“This sort of criticism of Jewett’s work, that it is not plot driven and therefore less than worthy, is one that many of the domestic women writers faced. Somehow because their stories were more about interior actions, or about the relationships and lives of women, rather than about wars and conquests, their work has been viewed as inferior. This is troublesome because in saying these things are inferior we say that the lives of women (our grandmothers, our old aunts, even ourselves today) are inferior. Anyone who has nursed a sick relative or waited for a “seagoing” lover to come home knows that these apparently docile pursuits are anything but dull, and anything but lifeless.”

What should we write about? I don’t think you get to choose. It seems to me, in fact, that your material chooses you. Whether you’re a Ben Fountain or a Sarah Orne Jewett, you have to write about your stuff, or, as Jewett put it, “You must find your own quiet center of life, and write from that.”

The poem at The Writer’s Almanac on this same day (Sept. 3, 2015), “Swimming to New Zealand” by Douglas Goetsch, is also worth a listen to.

Plays Well with Others

I promised a blogpost about writing in community, and even though I’ve now been thinking about this post for a few days, I’m still not quite sure how to shape it.

So I’ll just tell you what I’ve been thinking.

Because I facilitate a writing group (The Writing Lab), which used to be closely associated with my college, and is still loosely associated with it, I frequently talk to people who are curious about our group, but don’t “get it.” I don’t write in groups, one faculty member told me (with a sort of sneer).

I’ve also met people who would like to join us, but “can’t” write in a group. It’s a solitary process for them, I guess. Someone said to me that there’s a reason knitting isn’t a team sport (except people do get together in knitting circles, right?). They would be willing to show up at the end and share their work, I’ve been told. One of these people added, “I think you would enjoy it.” I wasn’t sure how to take that.

The group, as it’s evolved, isn’t about entertaining one another. It’s more like holding our feet to the fire. We are writers, not having-writ-eners (?). (There are critique groups, to which one brings work in draft, of course, and they can be very useful.) Nothing new about this, as there are Natalie Goldberg Writing Down the Bones type groups all over the place.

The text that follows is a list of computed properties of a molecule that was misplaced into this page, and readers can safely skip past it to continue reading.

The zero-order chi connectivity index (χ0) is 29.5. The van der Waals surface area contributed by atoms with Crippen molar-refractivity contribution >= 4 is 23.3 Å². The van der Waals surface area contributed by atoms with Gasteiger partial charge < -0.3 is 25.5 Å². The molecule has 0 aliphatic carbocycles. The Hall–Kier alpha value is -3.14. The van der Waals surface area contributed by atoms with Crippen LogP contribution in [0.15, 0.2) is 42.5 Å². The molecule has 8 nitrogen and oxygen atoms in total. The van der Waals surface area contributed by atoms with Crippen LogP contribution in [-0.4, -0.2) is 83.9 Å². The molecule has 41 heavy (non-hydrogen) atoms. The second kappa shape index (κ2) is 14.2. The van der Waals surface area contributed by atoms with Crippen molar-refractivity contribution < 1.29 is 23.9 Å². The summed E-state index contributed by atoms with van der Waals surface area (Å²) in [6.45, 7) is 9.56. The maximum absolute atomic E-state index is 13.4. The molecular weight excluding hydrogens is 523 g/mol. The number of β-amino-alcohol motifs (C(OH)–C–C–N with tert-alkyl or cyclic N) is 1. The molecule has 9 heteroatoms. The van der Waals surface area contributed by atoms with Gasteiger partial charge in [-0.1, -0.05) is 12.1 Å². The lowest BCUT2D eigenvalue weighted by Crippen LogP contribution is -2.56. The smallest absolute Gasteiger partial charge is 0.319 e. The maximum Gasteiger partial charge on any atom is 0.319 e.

We don’t write from prompts (we used to, and then we kind of went off in our own direction.) Our group is maybe a little like AA or Weight Watchers. Except instead of quitting alcohol or losing weight, we’ve made a commitment to get together and write. Some of us have made a specific commitment to write on a certain project (I now work only on poetry when I’m at Lab and this is slowly helping me to find my way toward a new manuscript). And even though the other members are receptive and never-critical and pleased in fact with almost everything, having made a commitment to them makes it easier to follow through on that commitment.

You don’t have to travel to belong to a group. Julia Cameron suggests contacting a friend (by email or text, or a quick phone message) to say “I’m going to write now,” and, later, to say “I wrote ____ words” or “____pages.” And there are lots of internet groups for people more technologically savvy than I am. But I like having actual people physically sitting at a table with me.

More than anything else, though, more than sitting at the table even, is the belief that we share: the belief that writing is valuable, that it is worth doing.

“If you believe you can change — if you make it a habit — the change becomes real. This is the real power of habit: the insight that your habits are what you choose them to be. Once that choice occurs — and becomes automatic — it’s not only real, it starts to seem inevitable, the thing, as [William] James wrote, that bears ‘us irresistibly toward our destiny, whatever the latter may be.’

“The way we habitually think of our surroundings and ourselves create the world that each of us inhabit.”
–Charles Duhigg, 
The Power of Habit (273)

By the way, once Duhigg got to William James, he had completely won me over. You could read just the Afterward and Appendix and be inspired (though I think you would then be inspired to read the whole book).

And, please notice, I wouldn’t have written this post at all, had I not promised it to you, dear community of blog-readers. Having a community supporting any goal is a gift.